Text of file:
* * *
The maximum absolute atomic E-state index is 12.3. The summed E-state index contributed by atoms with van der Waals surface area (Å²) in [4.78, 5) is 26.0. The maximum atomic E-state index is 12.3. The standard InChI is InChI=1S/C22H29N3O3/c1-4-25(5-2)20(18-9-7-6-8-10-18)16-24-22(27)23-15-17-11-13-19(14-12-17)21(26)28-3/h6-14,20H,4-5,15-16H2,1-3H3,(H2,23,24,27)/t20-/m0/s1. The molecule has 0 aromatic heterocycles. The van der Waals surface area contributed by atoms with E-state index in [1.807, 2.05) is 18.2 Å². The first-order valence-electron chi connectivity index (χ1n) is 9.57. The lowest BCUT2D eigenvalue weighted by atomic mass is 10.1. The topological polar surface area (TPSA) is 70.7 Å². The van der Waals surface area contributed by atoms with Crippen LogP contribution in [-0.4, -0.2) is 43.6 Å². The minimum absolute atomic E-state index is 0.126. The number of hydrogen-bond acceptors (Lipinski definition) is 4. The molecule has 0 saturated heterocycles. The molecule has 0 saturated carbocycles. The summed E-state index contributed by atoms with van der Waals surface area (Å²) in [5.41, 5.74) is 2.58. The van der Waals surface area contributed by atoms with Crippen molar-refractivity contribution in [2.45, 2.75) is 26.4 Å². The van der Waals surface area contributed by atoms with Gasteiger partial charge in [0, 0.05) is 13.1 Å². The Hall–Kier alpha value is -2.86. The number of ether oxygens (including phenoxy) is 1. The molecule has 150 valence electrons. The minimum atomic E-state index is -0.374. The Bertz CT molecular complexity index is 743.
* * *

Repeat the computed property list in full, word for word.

The maximum absolute atomic E-state index is 12.3. The summed E-state index contributed by atoms with van der Waals surface area (Å²) in [4.78, 5) is 26.0. The maximum atomic E-state index is 12.3. The standard InChI is InChI=1S/C22H29N3O3/c1-4-25(5-2)20(18-9-7-6-8-10-18)16-24-22(27)23-15-17-11-13-19(14-12-17)21(26)28-3/h6-14,20H,4-5,15-16H2,1-3H3,(H2,23,24,27)/t20-/m0/s1. The molecule has 0 aromatic heterocycles. The van der Waals surface area contributed by atoms with E-state index in [1.807, 2.05) is 18.2 Å². The first-order valence-electron chi connectivity index (χ1n) is 9.57. The lowest BCUT2D eigenvalue weighted by atomic mass is 10.1. The topological polar surface area (TPSA) is 70.7 Å². The van der Waals surface area contributed by atoms with Crippen LogP contribution in [-0.4, -0.2) is 43.6 Å². The minimum absolute atomic E-state index is 0.126. The number of hydrogen-bond acceptors (Lipinski definition) is 4. The molecule has 0 saturated heterocycles. The molecule has 0 saturated carbocycles. The summed E-state index contributed by atoms with van der Waals surface area (Å²) in [5.41, 5.74) is 2.58. The van der Waals surface area contributed by atoms with Crippen molar-refractivity contribution in [2.45, 2.75) is 26.4 Å². The van der Waals surface area contributed by atoms with Gasteiger partial charge in [0, 0.05) is 13.1 Å². The Hall–Kier alpha value is -2.86. The number of ether oxygens (including phenoxy) is 1. The molecule has 150 valence electrons. The minimum atomic E-state index is -0.374. The Bertz CT molecular complexity index is 743.